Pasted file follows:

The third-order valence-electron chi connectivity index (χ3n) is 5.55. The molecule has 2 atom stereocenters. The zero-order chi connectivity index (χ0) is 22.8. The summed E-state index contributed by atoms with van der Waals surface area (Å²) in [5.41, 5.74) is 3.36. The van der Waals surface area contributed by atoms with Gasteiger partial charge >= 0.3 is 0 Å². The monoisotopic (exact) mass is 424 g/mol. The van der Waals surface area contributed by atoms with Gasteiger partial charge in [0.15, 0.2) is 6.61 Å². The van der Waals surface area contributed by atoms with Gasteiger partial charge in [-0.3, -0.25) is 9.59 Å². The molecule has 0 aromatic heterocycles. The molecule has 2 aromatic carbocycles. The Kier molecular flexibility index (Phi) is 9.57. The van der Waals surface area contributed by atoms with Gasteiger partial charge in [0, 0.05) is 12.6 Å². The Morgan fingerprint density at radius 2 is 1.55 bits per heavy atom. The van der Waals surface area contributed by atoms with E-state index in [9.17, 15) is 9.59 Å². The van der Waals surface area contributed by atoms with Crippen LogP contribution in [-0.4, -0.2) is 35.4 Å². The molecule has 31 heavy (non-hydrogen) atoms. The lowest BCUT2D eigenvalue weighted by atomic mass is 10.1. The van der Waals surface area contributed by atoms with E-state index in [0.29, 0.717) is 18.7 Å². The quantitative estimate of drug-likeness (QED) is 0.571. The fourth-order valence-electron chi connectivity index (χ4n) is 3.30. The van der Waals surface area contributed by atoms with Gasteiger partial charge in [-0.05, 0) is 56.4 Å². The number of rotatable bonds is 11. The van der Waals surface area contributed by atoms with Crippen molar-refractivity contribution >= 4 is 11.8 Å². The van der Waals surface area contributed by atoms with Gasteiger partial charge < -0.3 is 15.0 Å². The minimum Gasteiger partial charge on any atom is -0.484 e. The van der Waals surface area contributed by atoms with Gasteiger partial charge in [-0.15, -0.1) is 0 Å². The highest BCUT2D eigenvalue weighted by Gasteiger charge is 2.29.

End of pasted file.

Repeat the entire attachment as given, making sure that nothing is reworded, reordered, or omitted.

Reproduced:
The third-order valence-electron chi connectivity index (χ3n) is 5.55. The molecule has 2 atom stereocenters. The zero-order chi connectivity index (χ0) is 22.8. The summed E-state index contributed by atoms with van der Waals surface area (Å²) in [5.41, 5.74) is 3.36. The van der Waals surface area contributed by atoms with Gasteiger partial charge >= 0.3 is 0 Å². The monoisotopic (exact) mass is 424 g/mol. The van der Waals surface area contributed by atoms with Gasteiger partial charge in [0.15, 0.2) is 6.61 Å². The van der Waals surface area contributed by atoms with Gasteiger partial charge in [-0.3, -0.25) is 9.59 Å². The molecule has 0 aromatic heterocycles. The molecule has 2 aromatic carbocycles. The Kier molecular flexibility index (Phi) is 9.57. The van der Waals surface area contributed by atoms with Gasteiger partial charge in [0, 0.05) is 12.6 Å². The Morgan fingerprint density at radius 2 is 1.55 bits per heavy atom. The van der Waals surface area contributed by atoms with E-state index in [9.17, 15) is 9.59 Å². The van der Waals surface area contributed by atoms with Crippen LogP contribution in [-0.4, -0.2) is 35.4 Å². The molecule has 31 heavy (non-hydrogen) atoms. The lowest BCUT2D eigenvalue weighted by atomic mass is 10.1. The van der Waals surface area contributed by atoms with E-state index in [0.29, 0.717) is 18.7 Å². The quantitative estimate of drug-likeness (QED) is 0.571. The fourth-order valence-electron chi connectivity index (χ4n) is 3.30. The van der Waals surface area contributed by atoms with Gasteiger partial charge in [-0.05, 0) is 56.4 Å². The number of rotatable bonds is 11. The van der Waals surface area contributed by atoms with Crippen molar-refractivity contribution >= 4 is 11.8 Å². The van der Waals surface area contributed by atoms with Gasteiger partial charge < -0.3 is 15.0 Å². The minimum Gasteiger partial charge on any atom is -0.484 e. The van der Waals surface area contributed by atoms with Gasteiger partial charge in [-0.15, -0.1) is 0 Å². The highest BCUT2D eigenvalue weighted by Gasteiger charge is 2.29.